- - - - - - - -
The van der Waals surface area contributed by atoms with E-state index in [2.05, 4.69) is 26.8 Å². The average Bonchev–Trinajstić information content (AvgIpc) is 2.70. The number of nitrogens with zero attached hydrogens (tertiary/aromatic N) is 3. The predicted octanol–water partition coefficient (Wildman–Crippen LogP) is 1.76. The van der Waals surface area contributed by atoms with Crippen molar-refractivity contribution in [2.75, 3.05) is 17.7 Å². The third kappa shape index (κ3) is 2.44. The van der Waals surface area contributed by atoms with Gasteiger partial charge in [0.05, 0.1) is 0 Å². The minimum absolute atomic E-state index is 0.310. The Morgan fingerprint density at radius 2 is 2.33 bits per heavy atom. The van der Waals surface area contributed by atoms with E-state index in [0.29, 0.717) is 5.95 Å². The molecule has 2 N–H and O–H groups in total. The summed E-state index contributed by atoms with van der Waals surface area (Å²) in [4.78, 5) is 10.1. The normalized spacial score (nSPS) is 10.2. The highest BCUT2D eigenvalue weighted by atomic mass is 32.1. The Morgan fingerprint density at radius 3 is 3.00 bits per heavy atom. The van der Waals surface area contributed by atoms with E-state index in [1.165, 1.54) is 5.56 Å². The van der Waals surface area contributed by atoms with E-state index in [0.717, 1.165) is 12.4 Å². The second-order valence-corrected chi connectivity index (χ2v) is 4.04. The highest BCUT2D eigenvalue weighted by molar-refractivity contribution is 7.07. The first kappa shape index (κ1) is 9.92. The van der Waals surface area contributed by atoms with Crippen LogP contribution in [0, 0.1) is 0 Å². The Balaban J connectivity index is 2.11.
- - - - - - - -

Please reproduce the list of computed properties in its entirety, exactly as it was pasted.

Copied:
The van der Waals surface area contributed by atoms with E-state index in [2.05, 4.69) is 26.8 Å². The average Bonchev–Trinajstić information content (AvgIpc) is 2.70. The number of nitrogens with zero attached hydrogens (tertiary/aromatic N) is 3. The predicted octanol–water partition coefficient (Wildman–Crippen LogP) is 1.76. The van der Waals surface area contributed by atoms with Crippen molar-refractivity contribution in [2.75, 3.05) is 17.7 Å². The third kappa shape index (κ3) is 2.44. The van der Waals surface area contributed by atoms with Gasteiger partial charge in [0.05, 0.1) is 0 Å². The minimum absolute atomic E-state index is 0.310. The Morgan fingerprint density at radius 2 is 2.33 bits per heavy atom. The van der Waals surface area contributed by atoms with E-state index in [0.29, 0.717) is 5.95 Å². The molecule has 2 N–H and O–H groups in total. The summed E-state index contributed by atoms with van der Waals surface area (Å²) in [4.78, 5) is 10.1. The normalized spacial score (nSPS) is 10.2. The highest BCUT2D eigenvalue weighted by atomic mass is 32.1. The Morgan fingerprint density at radius 3 is 3.00 bits per heavy atom. The van der Waals surface area contributed by atoms with E-state index in [1.165, 1.54) is 5.56 Å². The van der Waals surface area contributed by atoms with E-state index in [0.717, 1.165) is 12.4 Å². The second-order valence-corrected chi connectivity index (χ2v) is 4.04. The highest BCUT2D eigenvalue weighted by molar-refractivity contribution is 7.07. The first kappa shape index (κ1) is 9.92. The van der Waals surface area contributed by atoms with Crippen LogP contribution in [0, 0.1) is 0 Å². The Balaban J connectivity index is 2.11.